Nirvana: Read SPIN’s 1994 Kurt Cobain Eulogy, ‘Grain of the Voice’
Novelist Dennis Cooper pays homage to the man and his band mere months after the end
(This piece was originally published in the June 1994 issue of SPIN.)
In John Lydon’s autobiography, Rotten: No Irish, No Blacks, No Dogs, he compares Nirvana to Eddie and the Hot Rods, a late-’70s R&B bar band who’d lucked into a little popularity and acclaim during the dawn of British punk, when any group with short hair and short songs were temporarily mistaken for revolutionaries. “It really annoys me,” Lydon writes, “…when [Nirvana] say they were influenced by the Sex Pistols. They clearly can’t be. They missed the point somewhere.” My first thought on reading this was, Jesus, what a clueless fool. But thinking more about it, I realized he had a point, however reductive and however inadvertently self-indicting.
Lydon, who likes to characterize himself as a talented troublemaker, can’t see Nirvana for the darkness and length of his own shadow. To him, the members of Nirvana can only be protégés, and so their very admiration of his work becomes an embarassment, an admission of weakness. A classic pre-feminist bully, Lydon all but calls them fags and wussies. But of course, the very qualities that made him and other punk hardliners suspicious of Nirvana — sincerity, overemotionalism, formal conservatism, intellectual spazziness — are at the center of why they’re a great band.
The Sex Pistols predated AIDS, homelessness, MTV. Not to say life was easy in the mid-’70s, but Nirvana didn’t have the luxury, nor the megalomaniacal naïveté, to attempt a coup of popular culture. In this world, it’s hard enough just to get an absolutely honest song on the airwaves. Nirvana, like most interesting current bands, just wanted to represent their exact feelings appropriately. Luckily, in their case, they were guided by Kurt Cobain, a gifted if obviously tormented man with high ideals, original ideas, and a beautifully erratic way of expressing himself.
Kurt Cobain may have loved John Lydon, but I suspect that it was in the way a kid loves his or her abusive father. Unlike that cynical old f–k, Cobain wasn’t a monster, ever. At his worst, he was a mess, but so are most of us, only we get to act out our s–t among friends, and not in front of people who think our every woe is a generational signifier. I mean, Cobain’s idea of media manipulation was to wear a Daniel Johnston T-shirt during photo sessions. He may have been rich, but he thought like an anarchist. He wanted to share. He wrote consistently great lyrics about not being able to express himself adequately, he sang like God with a dog’s mouth, and he believed in the communicative powers of popular music. And precisely because he believed, Nirvana wound up doing what the Pistols could only masturbate thinking about.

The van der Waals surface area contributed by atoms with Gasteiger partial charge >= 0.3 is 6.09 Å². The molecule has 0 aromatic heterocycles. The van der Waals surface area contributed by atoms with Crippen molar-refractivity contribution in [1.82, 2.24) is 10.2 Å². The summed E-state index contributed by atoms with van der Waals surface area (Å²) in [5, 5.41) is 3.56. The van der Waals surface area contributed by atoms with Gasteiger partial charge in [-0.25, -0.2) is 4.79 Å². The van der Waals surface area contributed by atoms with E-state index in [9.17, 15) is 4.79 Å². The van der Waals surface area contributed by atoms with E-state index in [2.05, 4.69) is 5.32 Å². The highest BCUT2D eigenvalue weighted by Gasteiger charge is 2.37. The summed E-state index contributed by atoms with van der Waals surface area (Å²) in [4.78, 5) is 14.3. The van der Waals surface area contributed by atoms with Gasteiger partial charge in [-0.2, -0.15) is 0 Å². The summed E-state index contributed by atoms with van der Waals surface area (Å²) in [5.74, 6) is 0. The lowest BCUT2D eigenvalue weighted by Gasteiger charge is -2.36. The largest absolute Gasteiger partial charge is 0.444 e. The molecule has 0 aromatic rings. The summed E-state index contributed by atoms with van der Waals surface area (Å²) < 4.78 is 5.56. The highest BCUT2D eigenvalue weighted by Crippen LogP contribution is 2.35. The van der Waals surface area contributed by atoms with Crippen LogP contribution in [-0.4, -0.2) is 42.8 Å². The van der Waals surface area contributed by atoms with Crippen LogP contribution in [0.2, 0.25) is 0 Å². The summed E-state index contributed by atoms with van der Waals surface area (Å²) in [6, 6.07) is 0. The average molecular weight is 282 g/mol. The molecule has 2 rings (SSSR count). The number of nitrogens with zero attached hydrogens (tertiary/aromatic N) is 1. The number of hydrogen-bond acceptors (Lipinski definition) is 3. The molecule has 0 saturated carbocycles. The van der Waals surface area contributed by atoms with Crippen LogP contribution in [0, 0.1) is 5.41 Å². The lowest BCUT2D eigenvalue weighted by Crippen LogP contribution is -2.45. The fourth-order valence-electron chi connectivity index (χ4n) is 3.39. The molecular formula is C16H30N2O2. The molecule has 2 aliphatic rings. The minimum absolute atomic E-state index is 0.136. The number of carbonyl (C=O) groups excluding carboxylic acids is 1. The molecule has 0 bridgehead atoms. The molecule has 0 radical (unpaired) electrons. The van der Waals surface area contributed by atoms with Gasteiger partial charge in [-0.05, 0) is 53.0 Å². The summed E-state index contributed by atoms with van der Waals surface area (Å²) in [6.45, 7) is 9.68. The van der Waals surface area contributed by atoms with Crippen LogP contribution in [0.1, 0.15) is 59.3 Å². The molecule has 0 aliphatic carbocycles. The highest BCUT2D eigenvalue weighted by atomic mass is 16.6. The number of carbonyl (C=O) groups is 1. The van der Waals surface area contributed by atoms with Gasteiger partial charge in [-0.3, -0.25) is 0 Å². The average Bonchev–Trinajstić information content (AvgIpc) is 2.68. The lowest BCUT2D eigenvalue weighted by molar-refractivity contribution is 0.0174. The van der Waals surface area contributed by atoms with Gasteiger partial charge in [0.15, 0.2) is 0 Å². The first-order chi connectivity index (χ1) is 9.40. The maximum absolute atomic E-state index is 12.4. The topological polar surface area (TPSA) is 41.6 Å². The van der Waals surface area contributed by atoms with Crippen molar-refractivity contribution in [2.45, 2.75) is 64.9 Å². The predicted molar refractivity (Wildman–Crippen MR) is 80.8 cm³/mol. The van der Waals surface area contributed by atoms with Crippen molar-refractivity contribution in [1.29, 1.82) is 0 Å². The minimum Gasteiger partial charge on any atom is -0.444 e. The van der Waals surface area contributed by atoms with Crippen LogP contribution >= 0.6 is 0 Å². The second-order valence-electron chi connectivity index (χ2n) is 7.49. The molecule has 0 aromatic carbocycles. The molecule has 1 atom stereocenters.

Cobain’s work nailed how a ton of people feel. There are few moments in rock as bewilderingly moving as when he mumbled, “I found it hard / It’s hard to find / Oh well, whatever / Nevermind.” There’s that bizarre, agonized, and devastating promise he keeps making throughout “Heart-Shaped Box”: “Wish that I could eat your cancer when you turn black.” Take a look in his eyes the next time MTV runs the “Heart-Shaped Box” video, and see if you can sort out the pain from the ironic detachment from the horror from the defensiveness.
American culture has reached a strange impasse, which is largely the fault of our pathetic educational system. It’s left us intellectually undernourished, emotionally confused, and way, way too vulnerable. That imbalance may have produced artists like Cobain, but it has also softened our brains to the point where we just let political and corporate higher-ups of various sorts manipulate our very ways of receiving information. Instead of being encouraged to expand imaginatively on the music we listen to, we’re told to reduce everything in our world into simple rights and wrongs, effectives and ineffectives, yesses and nos. We comply because the world is scary and because we understandably want to be coddled by the things that interest us. Kurt Cobain, so conflicted in his attitude toward success, and so complex in his ideas abut love and politics, was a classic beneficiary and victim of this dilemma.
What’s amazing is that after all that interference, he won. Well, he didn’t, but Nirvana did. Nirvana, a band that embodied every important quality that punk had ever championed managed for a brief period to flip off powermongers and signal believers with the very same gesture. And, in succeeding so spectacularly, and so cleanly, Cobain and crew showed what was possible, even in this ugly and demoralized culture. Unfortunately, with his stupid, infuriating death, he also showed us what our belief costs.